Speaking in Code
Gretchen LeGrand, M.S. ’10
The idea came to 6-year-old Justice while walking the family dog: Wouldn’t it be cool to have a computer app that pulls together matching outfits from the contents of your wardrobe?
“First, you need to take pictures of all of your clothes, then you need an algorithm that finds matches so you don’t have to do it yourself,” she explained to her mother, Gretchen LeGrand, M.S. ’10, who just happened to know how to bring the idea to life.
Justice’s idea is no mere child’s fantasy; the app is now being developed by LeGrand and her daughter, who has been learning to code since last year.
LeGrand is the executive director of Code in the Schools, a local nonprofit—co-founded with her husband, Mike, a game developer—that teaches computer science to underserved and underrepresented kids from pre-kindergarten through high school.
“Kids have no preconceived notion about how things are supposed to be done, so they just try things until they get it,” LeGrand says. “As soon as they know how to use a tool, they start making stuff, solving problems and creating algorithms.”
It’s a scenario she’s seen countless times in classrooms across Baltimore since launching the organization in 2013 in response to parallel gaps the LeGrands noted in the job and education sectors. Employers need workers with coding skills, but few schools offer the kind of training that allows kids even to consider computer science as a career option. As a result, the industry lacks skilled workers.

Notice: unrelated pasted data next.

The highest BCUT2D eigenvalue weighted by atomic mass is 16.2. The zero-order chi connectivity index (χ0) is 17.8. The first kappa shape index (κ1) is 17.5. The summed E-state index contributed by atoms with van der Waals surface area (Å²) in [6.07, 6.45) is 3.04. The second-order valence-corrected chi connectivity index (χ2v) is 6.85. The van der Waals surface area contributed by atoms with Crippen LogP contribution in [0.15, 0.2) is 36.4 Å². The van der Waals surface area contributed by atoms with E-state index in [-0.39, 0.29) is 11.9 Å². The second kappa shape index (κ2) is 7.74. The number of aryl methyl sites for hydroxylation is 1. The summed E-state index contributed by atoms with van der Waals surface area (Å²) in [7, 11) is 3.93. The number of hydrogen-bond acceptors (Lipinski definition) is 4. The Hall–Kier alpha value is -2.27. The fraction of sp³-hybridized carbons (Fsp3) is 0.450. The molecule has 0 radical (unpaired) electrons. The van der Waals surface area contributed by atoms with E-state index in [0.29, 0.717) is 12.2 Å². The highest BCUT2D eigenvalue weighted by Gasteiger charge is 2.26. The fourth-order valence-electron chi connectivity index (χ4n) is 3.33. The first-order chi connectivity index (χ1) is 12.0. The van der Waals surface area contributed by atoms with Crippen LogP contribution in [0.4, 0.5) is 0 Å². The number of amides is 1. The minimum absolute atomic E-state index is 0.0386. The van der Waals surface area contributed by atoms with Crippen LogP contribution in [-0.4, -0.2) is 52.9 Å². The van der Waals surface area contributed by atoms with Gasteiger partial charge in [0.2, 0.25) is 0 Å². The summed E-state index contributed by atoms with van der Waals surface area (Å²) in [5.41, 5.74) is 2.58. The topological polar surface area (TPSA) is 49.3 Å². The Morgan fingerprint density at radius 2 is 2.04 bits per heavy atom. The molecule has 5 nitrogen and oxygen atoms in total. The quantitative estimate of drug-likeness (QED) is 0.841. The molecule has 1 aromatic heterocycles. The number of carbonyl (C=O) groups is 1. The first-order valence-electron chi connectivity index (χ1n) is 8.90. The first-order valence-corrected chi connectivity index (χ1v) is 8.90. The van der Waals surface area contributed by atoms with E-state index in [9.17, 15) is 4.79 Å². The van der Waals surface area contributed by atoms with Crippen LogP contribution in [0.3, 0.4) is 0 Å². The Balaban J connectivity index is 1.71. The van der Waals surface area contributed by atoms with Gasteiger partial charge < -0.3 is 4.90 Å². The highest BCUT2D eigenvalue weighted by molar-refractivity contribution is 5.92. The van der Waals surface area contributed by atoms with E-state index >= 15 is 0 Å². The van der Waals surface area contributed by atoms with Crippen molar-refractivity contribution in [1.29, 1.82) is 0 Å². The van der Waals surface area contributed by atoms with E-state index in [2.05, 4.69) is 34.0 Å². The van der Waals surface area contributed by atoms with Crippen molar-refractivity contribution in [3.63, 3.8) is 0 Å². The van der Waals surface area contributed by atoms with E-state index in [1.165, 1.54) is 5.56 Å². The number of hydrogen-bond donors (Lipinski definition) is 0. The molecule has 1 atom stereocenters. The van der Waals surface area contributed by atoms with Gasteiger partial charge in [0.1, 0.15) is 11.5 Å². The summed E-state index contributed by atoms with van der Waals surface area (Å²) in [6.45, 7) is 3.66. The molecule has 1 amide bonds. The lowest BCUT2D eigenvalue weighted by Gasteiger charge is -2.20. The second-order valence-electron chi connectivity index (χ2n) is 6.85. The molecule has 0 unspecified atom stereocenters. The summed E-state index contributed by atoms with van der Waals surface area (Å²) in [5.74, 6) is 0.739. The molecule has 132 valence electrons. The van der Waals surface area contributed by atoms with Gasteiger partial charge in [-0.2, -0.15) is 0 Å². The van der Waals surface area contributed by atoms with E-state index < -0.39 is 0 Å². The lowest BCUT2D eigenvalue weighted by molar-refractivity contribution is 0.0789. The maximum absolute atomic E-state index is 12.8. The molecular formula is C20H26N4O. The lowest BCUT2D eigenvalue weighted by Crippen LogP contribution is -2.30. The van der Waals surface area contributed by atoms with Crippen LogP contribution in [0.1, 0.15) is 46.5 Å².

What’s more, LeGrand says, “Women and minorities are hugely underrepresented.
“One of the biggest reasons for this is that computer science is not taught in the primary and secondary grades,” she continues. “So you’re not likely to be exposed to [it] unless a family member or someone in the industry introduces you to it.”
“We want to see [computer science] taught to every student and … help increase the industry’s diversity.”
The daughter of a network engineer, LeGrand grew up around information technology and, with her dad’s help, built her own computer prior to college. Later, Mike inspired her to learn how to code, and together they created video games for fun.
Now, LeGrand’s approach to teaching coding includes games, hands-on projects and coding blocks—drag-and-drop instructions that allow students to develop basic algorithms before having to write actual code.
Through partnerships with schools, libraries and recreation centers, LeGrand and her fellow instructors have established programs at 15 sites across Baltimore.
“We want to see [computer science] taught to every student and … help increase the industry’s diversity,” she says. “Most of all, we hope to see more of Baltimore’s youth employed in these awesome jobs.”